Podiatry is Not Alternative Medicine Says Sydney Foot Doctor
With so-called “alternative medicine” rubbing shoulders with the real thing, it’s small wonder that the public is often uncertain as to which practitioners are real medical professionals, and which ones are offering “alternatives.” Dr. Mark Lin, a leading Sydney podiatrist, explains his medical specialisation and confirms that podiatry is a science in the truest sense of the word.
Extensive Study at Mainstream Universities Plus Government Accreditation
“A career in podiatry begins at University,” explains Dr Lin. “If you’re interested in this rewarding profession, you will first complete a Bachelor of Podiatry degree. After that, you can take it even further – all the way up to PhD level. My specialisation is Sports Podiatry, but I’m also able to help in other areas including diabetes care.”
Those who, like Dr. Lin, have a passion for helping those with mobility and injury problems that have their origin in the lower limbs, will find themselves facing a 4-year full-time study curriculum. The ultimate goal is the coveted title of Doctor of Podiatric Medicine (DPM), a qualification that recognises extensive knowledge of the surprisingly intricate physiology of the feet and their interface with the rest of our bodies.
“A lot of people don’t realise that the many bones and muscles in the feet work in a remarkably complex way. They determine how we stand and how we walk, and if they aren’t working in perfect harmony, the strain on the body extends to the legs, hips, and back,” says Dr Lin. “When you study podiatry, it’s an eye-opener, and you’ll never take your feet for granted ever again!”
But just having completed your study course still doesn’t allow you to practice podiatry in Australia. Registration with the Australian Health Practitioner Regulation Agency (AHPRA) is a must. Podiatrists are true medical professionals.
The Difference Between Alternative Medicine and Evidence-Based Medicine
While podiatry is a field that is, without doubt, evidence-based and backed by solid research, alternative and complementary therapies exist in a grey area that can be hard to pin down. Even mainstream medicine recognises that acupuncture, for example, can be beneficial in certain instances. “Just because it’s a complementary therapy doesn’t necessarily mean it’s bunkum,” says Dr Lin. “However, certain aspects of a field, or even all of them, may remain unproven from a scientific perspective, and regulation is much looser. This can cause issues with accountability.”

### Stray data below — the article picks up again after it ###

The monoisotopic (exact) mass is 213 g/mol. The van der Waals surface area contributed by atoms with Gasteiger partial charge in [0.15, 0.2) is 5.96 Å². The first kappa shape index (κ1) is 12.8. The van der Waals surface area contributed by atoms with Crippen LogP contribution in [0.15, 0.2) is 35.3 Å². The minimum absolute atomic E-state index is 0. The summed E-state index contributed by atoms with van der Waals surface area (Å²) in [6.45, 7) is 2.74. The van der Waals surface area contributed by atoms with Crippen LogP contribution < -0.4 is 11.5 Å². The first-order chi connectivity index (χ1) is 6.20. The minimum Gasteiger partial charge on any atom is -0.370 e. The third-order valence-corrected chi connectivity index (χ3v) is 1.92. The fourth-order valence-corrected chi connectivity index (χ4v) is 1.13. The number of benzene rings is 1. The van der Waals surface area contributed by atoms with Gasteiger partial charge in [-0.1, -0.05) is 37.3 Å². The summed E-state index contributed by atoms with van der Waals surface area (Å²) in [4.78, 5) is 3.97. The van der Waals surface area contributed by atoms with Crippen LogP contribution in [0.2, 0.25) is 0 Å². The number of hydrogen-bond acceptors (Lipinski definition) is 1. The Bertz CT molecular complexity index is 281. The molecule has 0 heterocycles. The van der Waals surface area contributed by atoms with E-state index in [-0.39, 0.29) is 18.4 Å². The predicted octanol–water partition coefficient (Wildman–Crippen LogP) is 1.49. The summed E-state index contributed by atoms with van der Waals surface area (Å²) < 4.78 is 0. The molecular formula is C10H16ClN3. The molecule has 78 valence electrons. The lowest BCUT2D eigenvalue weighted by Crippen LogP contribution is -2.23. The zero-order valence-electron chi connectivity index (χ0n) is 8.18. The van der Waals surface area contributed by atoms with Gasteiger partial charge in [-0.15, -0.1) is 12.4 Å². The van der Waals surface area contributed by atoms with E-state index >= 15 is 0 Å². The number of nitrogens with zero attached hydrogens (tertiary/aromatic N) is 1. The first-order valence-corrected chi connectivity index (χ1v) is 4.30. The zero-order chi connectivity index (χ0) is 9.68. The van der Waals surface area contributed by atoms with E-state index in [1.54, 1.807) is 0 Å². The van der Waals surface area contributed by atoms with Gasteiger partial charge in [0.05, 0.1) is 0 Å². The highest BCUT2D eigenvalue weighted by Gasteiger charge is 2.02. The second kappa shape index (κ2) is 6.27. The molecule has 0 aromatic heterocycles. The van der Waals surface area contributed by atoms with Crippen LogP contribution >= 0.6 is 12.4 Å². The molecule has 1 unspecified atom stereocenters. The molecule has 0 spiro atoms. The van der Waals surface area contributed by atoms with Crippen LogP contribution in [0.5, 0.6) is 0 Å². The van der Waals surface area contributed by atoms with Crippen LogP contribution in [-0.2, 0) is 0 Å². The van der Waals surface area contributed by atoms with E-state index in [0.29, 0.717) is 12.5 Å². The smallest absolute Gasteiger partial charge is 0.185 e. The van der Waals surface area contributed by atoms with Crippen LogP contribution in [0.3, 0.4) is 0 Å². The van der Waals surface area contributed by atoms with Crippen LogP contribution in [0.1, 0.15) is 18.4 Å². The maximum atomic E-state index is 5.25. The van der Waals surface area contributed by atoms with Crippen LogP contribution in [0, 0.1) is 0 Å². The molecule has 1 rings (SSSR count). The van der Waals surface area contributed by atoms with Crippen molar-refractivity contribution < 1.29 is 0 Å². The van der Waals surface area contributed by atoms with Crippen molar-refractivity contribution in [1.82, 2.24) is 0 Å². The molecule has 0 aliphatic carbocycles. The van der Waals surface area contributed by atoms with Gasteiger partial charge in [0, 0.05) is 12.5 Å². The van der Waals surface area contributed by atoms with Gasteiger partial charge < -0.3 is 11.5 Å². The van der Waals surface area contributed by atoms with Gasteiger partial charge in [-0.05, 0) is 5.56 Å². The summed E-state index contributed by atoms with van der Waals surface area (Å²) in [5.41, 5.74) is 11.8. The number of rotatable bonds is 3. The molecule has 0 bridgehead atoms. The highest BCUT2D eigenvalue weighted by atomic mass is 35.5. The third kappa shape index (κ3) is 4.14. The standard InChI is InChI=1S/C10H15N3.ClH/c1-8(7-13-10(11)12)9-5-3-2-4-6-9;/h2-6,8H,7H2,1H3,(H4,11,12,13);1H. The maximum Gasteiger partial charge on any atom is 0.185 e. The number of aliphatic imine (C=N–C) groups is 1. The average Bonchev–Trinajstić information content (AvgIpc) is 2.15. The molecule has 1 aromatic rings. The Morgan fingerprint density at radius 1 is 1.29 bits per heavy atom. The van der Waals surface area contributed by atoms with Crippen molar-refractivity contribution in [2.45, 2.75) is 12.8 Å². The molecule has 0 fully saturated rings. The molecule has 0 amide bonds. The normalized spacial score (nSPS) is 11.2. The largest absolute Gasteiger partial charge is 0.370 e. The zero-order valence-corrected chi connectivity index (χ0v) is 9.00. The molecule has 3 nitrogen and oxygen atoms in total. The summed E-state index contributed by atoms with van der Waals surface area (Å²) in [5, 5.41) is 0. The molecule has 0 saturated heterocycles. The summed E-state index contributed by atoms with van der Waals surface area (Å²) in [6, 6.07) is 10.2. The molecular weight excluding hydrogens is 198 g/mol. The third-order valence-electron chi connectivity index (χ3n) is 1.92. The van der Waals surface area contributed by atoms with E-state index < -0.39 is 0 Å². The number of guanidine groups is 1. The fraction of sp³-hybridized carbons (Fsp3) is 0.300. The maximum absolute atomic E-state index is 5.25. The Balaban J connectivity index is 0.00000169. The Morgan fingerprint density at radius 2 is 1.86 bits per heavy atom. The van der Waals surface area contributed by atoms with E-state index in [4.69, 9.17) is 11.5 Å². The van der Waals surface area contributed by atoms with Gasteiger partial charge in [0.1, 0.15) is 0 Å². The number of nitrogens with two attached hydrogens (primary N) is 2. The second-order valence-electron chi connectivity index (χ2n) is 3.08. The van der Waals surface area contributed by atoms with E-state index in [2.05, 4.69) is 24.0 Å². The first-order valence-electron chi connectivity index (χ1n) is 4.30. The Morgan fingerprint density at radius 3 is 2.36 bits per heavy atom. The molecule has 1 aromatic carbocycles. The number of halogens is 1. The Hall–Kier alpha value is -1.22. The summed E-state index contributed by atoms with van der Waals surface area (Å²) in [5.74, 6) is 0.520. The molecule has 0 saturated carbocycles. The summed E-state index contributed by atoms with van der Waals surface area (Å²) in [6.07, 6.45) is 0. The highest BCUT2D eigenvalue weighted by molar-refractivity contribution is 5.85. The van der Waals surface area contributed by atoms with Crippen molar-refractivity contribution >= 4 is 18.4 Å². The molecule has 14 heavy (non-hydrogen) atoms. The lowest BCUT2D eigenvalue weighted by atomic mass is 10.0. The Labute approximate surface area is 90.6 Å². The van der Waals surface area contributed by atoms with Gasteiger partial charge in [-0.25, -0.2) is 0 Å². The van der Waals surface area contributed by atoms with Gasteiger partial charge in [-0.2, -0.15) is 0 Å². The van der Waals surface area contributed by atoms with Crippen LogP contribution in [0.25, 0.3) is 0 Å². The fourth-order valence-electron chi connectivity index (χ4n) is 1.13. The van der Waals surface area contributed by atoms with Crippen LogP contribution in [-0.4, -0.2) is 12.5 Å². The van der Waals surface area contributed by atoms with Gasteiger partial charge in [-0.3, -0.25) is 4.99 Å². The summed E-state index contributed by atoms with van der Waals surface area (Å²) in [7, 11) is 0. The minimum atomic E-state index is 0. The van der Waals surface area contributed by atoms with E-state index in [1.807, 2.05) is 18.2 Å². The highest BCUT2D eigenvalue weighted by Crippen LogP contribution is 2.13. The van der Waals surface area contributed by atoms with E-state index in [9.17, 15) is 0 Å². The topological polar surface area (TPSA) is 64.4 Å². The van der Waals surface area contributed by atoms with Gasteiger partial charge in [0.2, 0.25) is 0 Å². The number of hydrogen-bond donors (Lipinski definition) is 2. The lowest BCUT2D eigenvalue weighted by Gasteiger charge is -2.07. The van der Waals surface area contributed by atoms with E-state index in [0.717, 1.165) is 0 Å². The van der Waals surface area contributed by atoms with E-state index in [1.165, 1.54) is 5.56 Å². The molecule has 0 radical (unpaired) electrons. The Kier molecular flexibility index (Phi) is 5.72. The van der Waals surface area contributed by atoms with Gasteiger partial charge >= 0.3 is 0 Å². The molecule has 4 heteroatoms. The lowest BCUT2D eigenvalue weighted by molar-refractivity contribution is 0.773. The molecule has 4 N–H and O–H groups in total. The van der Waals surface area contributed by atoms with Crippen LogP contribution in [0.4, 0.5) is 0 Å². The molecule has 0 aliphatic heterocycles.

“Although I’m happy to concede that some complementary therapies can be helpful, I recommend that they are used in conjunction with conventional medicine, particularly when people hope to treat a serious health condition in this way. I would recommend being open with your medical doctor or other mainstream medical professionals about what patients would like to attempt.”
“If patients do decide to use alternative medicines or therapies, they should also look for a therapist who belongs to a professional organisation and products that fall under regulation from the Therapeutic Goods Association (TGA). This will at least ensure that the standard and safety aspects of care are acceptable. Anyone can say they are a herbalist, for example, and that could be dangerous on several levels.”
“The big advantage of evidence-based or mainstream medicine is that regulation and accountability are both very firmly in place. Patients also know that the therapies have been researched intensively and that they have a very good chance of being effective,” Lin explains.
Podiatry as a Calling
For those who only know that podiatry means foot doctoring, it may be difficult to recognise the importance of this medical calling, but Dr Lin has first-hand experience of the rewards of this specialisation. “Sometimes people ask why on earth I ever chose to specialise in feet, but it’s an incredibly rewarding profession,” Lin says.
“The best part is seeing patients who were struggling with pain, discomfort, and injuries experiencing the joys of free, painless movement once again. It’s incredibly rewarding for them, and my role in their recovery is the feel-good reward that keeps me motivated and excited to face each new workday.”
For further information, visit the The Footwork Clinic – Leading Sports, Podiatry, Foot And Lower Limb Corrective Services to book online, or call Mark Lin or his friendly team on +61 2 9131 6891.
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The information contained in this guide is provided in good faith and is not intended to be nor is it to be used as a substitute for any sort of professional, medical or podiatric advice. An accurate diagnosis can only be made following personal consultation with a podiatrist. Any users should always seek the advice of their podiatrist, or other qualified healthcare providers before commencing any treatment.
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